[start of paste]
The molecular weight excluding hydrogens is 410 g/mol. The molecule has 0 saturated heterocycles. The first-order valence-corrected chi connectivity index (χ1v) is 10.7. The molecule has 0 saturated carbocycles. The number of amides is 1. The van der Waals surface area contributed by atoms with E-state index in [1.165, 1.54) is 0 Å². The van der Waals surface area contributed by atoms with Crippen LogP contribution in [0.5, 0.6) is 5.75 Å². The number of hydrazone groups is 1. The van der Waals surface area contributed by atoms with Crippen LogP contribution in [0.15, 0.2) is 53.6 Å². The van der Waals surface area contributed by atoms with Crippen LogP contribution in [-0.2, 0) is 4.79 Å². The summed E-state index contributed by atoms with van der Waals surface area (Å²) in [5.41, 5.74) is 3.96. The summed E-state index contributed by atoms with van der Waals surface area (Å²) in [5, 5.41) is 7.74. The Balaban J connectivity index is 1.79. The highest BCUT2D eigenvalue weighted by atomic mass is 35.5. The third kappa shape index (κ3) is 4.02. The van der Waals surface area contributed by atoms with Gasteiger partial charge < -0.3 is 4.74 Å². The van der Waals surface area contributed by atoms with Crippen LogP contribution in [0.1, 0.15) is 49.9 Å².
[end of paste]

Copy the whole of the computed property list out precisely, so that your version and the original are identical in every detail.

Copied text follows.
The molecular weight excluding hydrogens is 410 g/mol. The molecule has 0 saturated heterocycles. The first-order valence-corrected chi connectivity index (χ1v) is 10.7. The molecule has 0 saturated carbocycles. The number of amides is 1. The van der Waals surface area contributed by atoms with E-state index in [1.165, 1.54) is 0 Å². The van der Waals surface area contributed by atoms with Crippen LogP contribution in [0.5, 0.6) is 5.75 Å². The number of hydrazone groups is 1. The van der Waals surface area contributed by atoms with Crippen LogP contribution in [0.15, 0.2) is 53.6 Å². The van der Waals surface area contributed by atoms with Crippen LogP contribution in [-0.2, 0) is 4.79 Å². The summed E-state index contributed by atoms with van der Waals surface area (Å²) in [5.41, 5.74) is 3.96. The summed E-state index contributed by atoms with van der Waals surface area (Å²) in [5, 5.41) is 7.74. The Balaban J connectivity index is 1.79. The highest BCUT2D eigenvalue weighted by atomic mass is 35.5. The third kappa shape index (κ3) is 4.02. The van der Waals surface area contributed by atoms with Gasteiger partial charge < -0.3 is 4.74 Å². The van der Waals surface area contributed by atoms with Crippen LogP contribution in [0.1, 0.15) is 49.9 Å².